Apple's strategy for iMessage wasn't to make lots of money from its user base (and certainly not to force them to sit in a soup of ads), but rather to make its platform more attractive so they'd stick around and keep buying new hardware. iMessage and FaceTime are simple, secure and easy to use. They're not a complex messaging platform like Google's abandoned Wave or its current Hangouts, which largely only appeals to technically-oriented users like Google's own employees.
iMessage on iPhone is also the default way to message others via SMS or— if the other side has an iPhone— to provide a more robust set of messaging features, distinguished with blue chat bubbles. That results in a clear, differentiated product that induces people to encourage their friends to get an iPhone.
Google wants something like that. Unfortunately, it's not offering something truly comparable because it can't. Google has only limited control over Android. It can't force all Android phones to adopt Allo or Duo, and it's not very good (to put it mildly) at selling pure-Google Nexus phones either. But most importantly, it has no control over iOS at all. The only way it can get iOS users to try its apps is to advertise and promote a good product without charge, and even that's an uphill endeavor.
Look at Google Maps, for example, which since the arrival of Apple Maps about four years ago has tumbled into minority use on iOS, despite having a variety of very attractive and unique features. Getting iOS users to switch from their builtin iMessage to Allo will be an even harder climb, because the only thing Google offers is a new way to be lame, using variable text size to "whisper or shout," a more nuanced way to be all-caps-annoying in a typographical way that users on the other end can't control.
Allo also offers suggestions similar in some respects to Apple's QuickType keyboard, except that rather than suggesting spellings or basic responses, it watches how you talk and offers to talk like you. This itself seems like a bizarre way to feel less human when conversing with others, but it doubles as a way for anyone who grabs your phone to sound like you in talking to the people you know.
How much sincerity is felt in a conversation where one person hits the suggested "I love you" bubble and then receives a canned "I love you too" in response, knowing it involved tapping the bubble Allo suggested? What's next, a Google Now automation that launches Allo throughout the day and sends canned messages to all of your contacts for you so they know you care about them enough to delegate that effort to a machine?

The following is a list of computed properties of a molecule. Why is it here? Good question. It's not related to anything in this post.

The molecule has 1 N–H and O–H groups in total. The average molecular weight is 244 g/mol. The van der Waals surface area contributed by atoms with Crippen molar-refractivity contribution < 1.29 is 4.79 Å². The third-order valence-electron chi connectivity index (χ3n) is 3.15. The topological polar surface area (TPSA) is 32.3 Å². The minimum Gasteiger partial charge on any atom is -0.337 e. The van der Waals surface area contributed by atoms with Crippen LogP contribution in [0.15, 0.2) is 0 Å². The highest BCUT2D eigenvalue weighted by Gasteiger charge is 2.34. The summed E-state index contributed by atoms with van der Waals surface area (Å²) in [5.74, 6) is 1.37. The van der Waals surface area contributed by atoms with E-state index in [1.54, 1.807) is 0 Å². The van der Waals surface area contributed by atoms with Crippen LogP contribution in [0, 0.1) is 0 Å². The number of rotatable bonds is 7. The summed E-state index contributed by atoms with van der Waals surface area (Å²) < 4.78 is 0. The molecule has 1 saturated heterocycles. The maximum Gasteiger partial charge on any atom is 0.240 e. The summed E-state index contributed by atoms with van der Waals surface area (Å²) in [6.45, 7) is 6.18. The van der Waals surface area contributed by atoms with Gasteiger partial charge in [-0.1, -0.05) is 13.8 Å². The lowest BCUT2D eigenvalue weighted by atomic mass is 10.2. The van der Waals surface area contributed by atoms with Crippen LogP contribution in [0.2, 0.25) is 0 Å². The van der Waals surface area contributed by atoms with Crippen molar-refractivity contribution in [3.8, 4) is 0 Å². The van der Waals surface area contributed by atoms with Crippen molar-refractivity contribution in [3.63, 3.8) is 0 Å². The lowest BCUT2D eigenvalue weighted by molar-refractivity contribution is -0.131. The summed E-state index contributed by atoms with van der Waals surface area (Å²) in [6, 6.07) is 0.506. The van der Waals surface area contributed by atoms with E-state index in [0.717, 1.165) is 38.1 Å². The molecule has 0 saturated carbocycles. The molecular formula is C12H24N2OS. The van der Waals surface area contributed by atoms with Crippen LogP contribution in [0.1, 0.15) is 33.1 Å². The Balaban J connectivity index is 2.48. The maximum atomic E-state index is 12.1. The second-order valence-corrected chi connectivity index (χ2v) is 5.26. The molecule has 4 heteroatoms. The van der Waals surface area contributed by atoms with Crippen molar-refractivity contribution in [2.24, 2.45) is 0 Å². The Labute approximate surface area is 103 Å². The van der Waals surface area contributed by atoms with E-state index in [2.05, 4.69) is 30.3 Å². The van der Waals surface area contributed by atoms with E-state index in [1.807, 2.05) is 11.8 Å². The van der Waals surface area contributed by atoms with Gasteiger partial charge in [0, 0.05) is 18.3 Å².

This appears to be another Android idea generated by a robot for robots, with no real human curating the feature set. In any respect, it's not going to attract mass adoption from iOS users, who can already chat with green bubble Android users via iMessage.
Duo at least allows iOS users to have a FaceTime-like conversation with Android users, something that currently requires Skype or one of the many other third party video chat apps. Google's biggest innovation here is "Knock Knock" video previews, so that any caller who has your phone number can play live video on your phone as part of the connection process. As many have already observed on Twitter, this is a golden opportunity for pranks, and particularly for unsolicited dick pics and other forms of harassment.
Google increasingly now courting iOS rather than insulting it
However, the fact that Allo and Duo are co-targeting Android and iOS provides the clearest evidence yet that Google is keenly aware that Android is now playing defense. Previously, Google I/O frequently unveiled exclusive features that were supposed to make Android look like the cool kid platform, with things like Face Recognition Unlock.
In 2014 I/O was about Android Auto, Android TV, Android Wear and Google Fit, initiatives designed to make Google's platform look as good or better than iOS. Last year Android Pay and Google Now further sought to enhance Android M, but Android Wear was extended support to iOS, and Google Photos also invited iOS users to join.
This year, the realization is kicking in that Google's latest platform features aren't getting rolled out, and that new Android adoption is actually falling further behind. Google quite desperately now needs to start working to get itself installed into iOS phones, where the potential for money is.
This same sort of desperation hit Microsoft in 2014, when it realized that no new features or billions in advertising were going to salvage Windows Phone or dramatically popularize Windows tablets, and that it therefore needed to get its Office apps running on Apple's iPad or be left behind as others took its place on the mobile platform that mattered.
Google Home, the surveillance search bar for your house
This effect is also evident in Google's answer to Amazon's Alexa-powered Echo and Apple's HomeKit: a new product idea called Google Home that won't be available until some future date for some unknown price. Having failed to gain any real traction behind Google TV or Android TV, it's now taking a page from Amazon and seeking to install an always-listening search bar right in your home.
Once installed, not only does Google get a lot of information about you, but it also gains a foothold into the emerging world of HomeKit-style device management. This is already a ball Google has badly fumbled with its $3.2 billion acquisition of Nest, which has resulted in a portfolio of flawed products that don't work well and don't earn enough money. Nest even managed to make things worse by buying Dropcam for another $555 million just to look like it was earning revenue.
Google's next attempt at hardware sales, and importantly hardware that provides an on ramp back into Google's search freeway, is also complicated by the fact that Google's previous attempts at hardware have all been disastrous. But even worse, the fact that Google had to look to Amazon for direction on how to spy on users— Google's historical core competency— shows that things inside Google are quickly deteriorating.